That fat stratum of salt, by the way, is called the Paradox Formation, which seems appropriate for this race. Because the event is grueling, people flock to it. Granny Gear, the West Virginia-based company that puts on the race, also hosts 24-hour competitions in California ( Temecula and Tahoe) and Snowshoe, W.Va. While quite popular, none draws a field close to half the size of Moab's. (A week before this year's race 408 teams had registered, plus 67 certifiably insane solo riders.)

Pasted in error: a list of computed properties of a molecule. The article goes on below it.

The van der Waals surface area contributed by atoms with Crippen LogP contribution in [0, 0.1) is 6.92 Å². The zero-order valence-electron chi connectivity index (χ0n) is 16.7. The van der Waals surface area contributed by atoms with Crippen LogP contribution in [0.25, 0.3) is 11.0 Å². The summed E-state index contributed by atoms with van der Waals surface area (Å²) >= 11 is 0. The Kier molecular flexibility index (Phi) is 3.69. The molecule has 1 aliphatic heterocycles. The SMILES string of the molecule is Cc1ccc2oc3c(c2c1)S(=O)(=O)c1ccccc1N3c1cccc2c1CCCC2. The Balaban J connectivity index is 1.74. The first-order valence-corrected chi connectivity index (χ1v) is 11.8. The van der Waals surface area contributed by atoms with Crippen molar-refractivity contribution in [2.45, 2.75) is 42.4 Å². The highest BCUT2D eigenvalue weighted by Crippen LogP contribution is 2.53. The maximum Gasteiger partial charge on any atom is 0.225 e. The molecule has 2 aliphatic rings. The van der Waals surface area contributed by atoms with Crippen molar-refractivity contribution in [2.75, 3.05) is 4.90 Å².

The Moab race has been the de facto Super Bowl of its discipline since its inception in 1995—seven years before it became the world championship of AMTRI (the Association of Mountainbike Team Racing International). "If you wanna prove you're fast," says Keith Bontrager, who has competed in this race for the last eight years, "you have to go to Moab."
Could there be a more spectacular proving ground? Laird Knight, a West Virginian bike racer who founded Granny Gear in 1990, first came to Utah in '94. Having established a successful race in his home state, he was scouting locations for a second one. He arrived with a chip on his shoulder. "Moab had been so hyped," he says, "it had to be overrated. Then I got out here and thought, Wow! This place is cool!"